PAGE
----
On September 4-6, the Good Food Institute held their second conference celebrating and accelerating the burgeoning plant-based and cell-based meat industries. Hundreds of scientists, founders, food companies, retailers and advocates gathered at the Palace Hotel in San Francisco to connect and share insights on this transformative industry.
As an enthusiast in plant-based products and innovations, I was thrilled to be in North America to travel to this relatively new and exciting conference. The two-day jam-packed agenda covered all developments in the industry from sustainable seafood, to commercialising cell-based meat products to the possibilities of fermented proteins. Oh and it would be remiss of me not to mention the incredible food on offer with many brands providing taste tests of their products to attendees.
From the delicious taste tests to the compelling pitches from startups, it’s clear that it’s an incredibly exciting time to be involved in the alternative protein space.
Here are some of my key takeaways from the two days;
Taste will drive success
While the plant-based and cell-based meat sector has grown in response to a need to consume foods more consciously, the overwhelming theme from the conference was that taste is key. Panellists repeatedly said that the success of plant-based products will come down to whether they taste great. In fact, it’s the goal for the team at Impossible for their patty to taste better than the meat alternative. So, unless plant-based products taste good, it won’t matter to the masses that they’re better options for the world.
Meat eaters will drive plant-based growth
Flexitarians and meat eaters are predicted to drive the growth of this category. Brands are already seeing this trend. Panellists in a session entitled ‘Marketing to Meat Eaters’ revealed that 93% of people buying Beyond Meat burgers in the supermarket are buying meat proteins at the same time while only 17% of consumers purchasing MorningStar Farms products (a Kellogg's-owned vegetarian brand) identify as vegetarian or vegan.
It’s therefore no surprise that plant-based meats are being strategically placed in the supermarket next to their protein analogues. These products are being designed for people who eat meat and like the taste of meat but are looking for other options. This is especially true for younger generations whose food preferences are preferencing less meat and older consumers who are being told to reduce their meat consumption for health reasons.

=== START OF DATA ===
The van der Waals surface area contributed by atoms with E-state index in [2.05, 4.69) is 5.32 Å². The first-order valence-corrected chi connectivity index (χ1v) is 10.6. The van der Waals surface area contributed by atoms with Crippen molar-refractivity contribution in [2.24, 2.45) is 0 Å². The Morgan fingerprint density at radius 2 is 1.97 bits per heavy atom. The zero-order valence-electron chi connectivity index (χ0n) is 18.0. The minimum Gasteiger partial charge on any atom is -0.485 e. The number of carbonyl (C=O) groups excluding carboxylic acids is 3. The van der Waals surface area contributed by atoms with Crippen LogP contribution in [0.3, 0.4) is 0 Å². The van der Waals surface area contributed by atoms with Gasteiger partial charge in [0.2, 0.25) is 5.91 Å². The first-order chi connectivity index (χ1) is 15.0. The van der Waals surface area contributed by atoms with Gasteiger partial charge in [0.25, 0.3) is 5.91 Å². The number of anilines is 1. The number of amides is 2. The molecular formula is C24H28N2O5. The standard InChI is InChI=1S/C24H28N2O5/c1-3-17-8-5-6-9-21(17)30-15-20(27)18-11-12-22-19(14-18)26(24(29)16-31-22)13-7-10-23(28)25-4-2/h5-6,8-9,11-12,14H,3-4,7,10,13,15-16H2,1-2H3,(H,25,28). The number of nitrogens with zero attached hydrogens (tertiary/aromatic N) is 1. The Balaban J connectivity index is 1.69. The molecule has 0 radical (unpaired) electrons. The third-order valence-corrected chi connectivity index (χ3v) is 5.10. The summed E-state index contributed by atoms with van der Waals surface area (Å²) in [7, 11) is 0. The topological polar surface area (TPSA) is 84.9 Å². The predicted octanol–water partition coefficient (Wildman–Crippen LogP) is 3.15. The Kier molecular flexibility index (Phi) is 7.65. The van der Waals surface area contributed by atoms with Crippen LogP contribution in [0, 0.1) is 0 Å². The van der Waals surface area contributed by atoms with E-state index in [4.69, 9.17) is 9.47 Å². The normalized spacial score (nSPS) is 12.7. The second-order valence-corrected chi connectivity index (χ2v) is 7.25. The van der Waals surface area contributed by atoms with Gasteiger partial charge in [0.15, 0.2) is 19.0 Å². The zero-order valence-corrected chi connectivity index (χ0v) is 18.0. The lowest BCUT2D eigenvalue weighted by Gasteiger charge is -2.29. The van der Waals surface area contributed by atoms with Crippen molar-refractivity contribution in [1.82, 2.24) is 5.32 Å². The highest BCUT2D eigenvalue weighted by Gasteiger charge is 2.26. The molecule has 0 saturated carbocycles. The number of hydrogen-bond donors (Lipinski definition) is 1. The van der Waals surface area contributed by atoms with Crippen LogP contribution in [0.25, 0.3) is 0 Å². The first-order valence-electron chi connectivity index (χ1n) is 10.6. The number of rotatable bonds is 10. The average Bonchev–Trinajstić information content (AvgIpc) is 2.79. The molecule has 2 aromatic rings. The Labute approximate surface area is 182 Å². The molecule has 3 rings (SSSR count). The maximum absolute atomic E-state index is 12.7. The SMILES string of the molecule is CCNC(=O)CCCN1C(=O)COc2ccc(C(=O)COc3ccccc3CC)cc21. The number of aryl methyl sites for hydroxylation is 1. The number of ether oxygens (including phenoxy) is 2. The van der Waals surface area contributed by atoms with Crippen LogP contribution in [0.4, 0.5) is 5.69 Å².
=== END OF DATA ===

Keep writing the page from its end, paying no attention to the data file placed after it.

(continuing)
Developments in sustainable seafood
While burger and meat alternatives have seen a surge in the last couple of years, seafood made from plants and cell-cultivation is starting to kick off. A panel talked to this subject and explained the challenges this category faces due to the relative infancy of this industry as well as taste and texture challenges - i.e. do you make a fishless fish as fishy as it’s counterpart? But the need for solutions is clear with global seafood demand at an all time high and a prediction that we’ll have a 30% increase in seafood globally by 2030. Seafood alternatives are therefore much needed and very timely, especially considering they would be free from mercury, micro plastics and antibiotics.
Meat companies are diversifying
Many of the new players and investors into plant-based and cell-based industries are traditional meat and agricultural companies who are intent on not having their Kodak moment.
We heard from Tyson Ventures, JBS and Perdue Farms all of whom are diversifying into alternative proteins. Tyson has nine investments in alternative meat companies and announced they are investing in the plant-based seafood company New Waves Food. A number of these companies also spoke to their own plant-based lines or their blended products, which mix meat and plant-based proteins.
Fighting for true and fair labelling
To policy wonks like myself, hearing about the regulatory issues was the most fascinating part of the two days. A number of US states have or are in the process of banning the use of certain words such as ‘meat’, ‘sausage’ or ‘burger’ in relation to the labelling of plant-based alternatives. Groups including The Good Food Institute and the Plant Based Foods Association are backing plant-based companies like Tofurky to have these laws overturned arguing that they are unconstitutional.
The panel talked to standards of identity which are being used by industry incumbents to restrict plant-based labelling. But as all panelists agreed, labels are for consumers and labelling laws should reflect the changing nature of our food supply, not outdated standards of identify. This is already the case with many products like goat milk, peanut butter and rice noodles using terms that do not adhere to traditional standards of identity.
The future is bright
The overarching theme of the two days is that we are at a tipping point. Plant-based products are becoming mainstream while cell-based innovations are moving at a rapid pace to compete with animal-derived proteins. It’s certainly an exciting time and as the multiple foods I tasted revealed, it can’t come soon enough!
Interested in more? Visit the Good Food Conference webpage for more information on the panels and speakers; https://goodfoodconference.com/.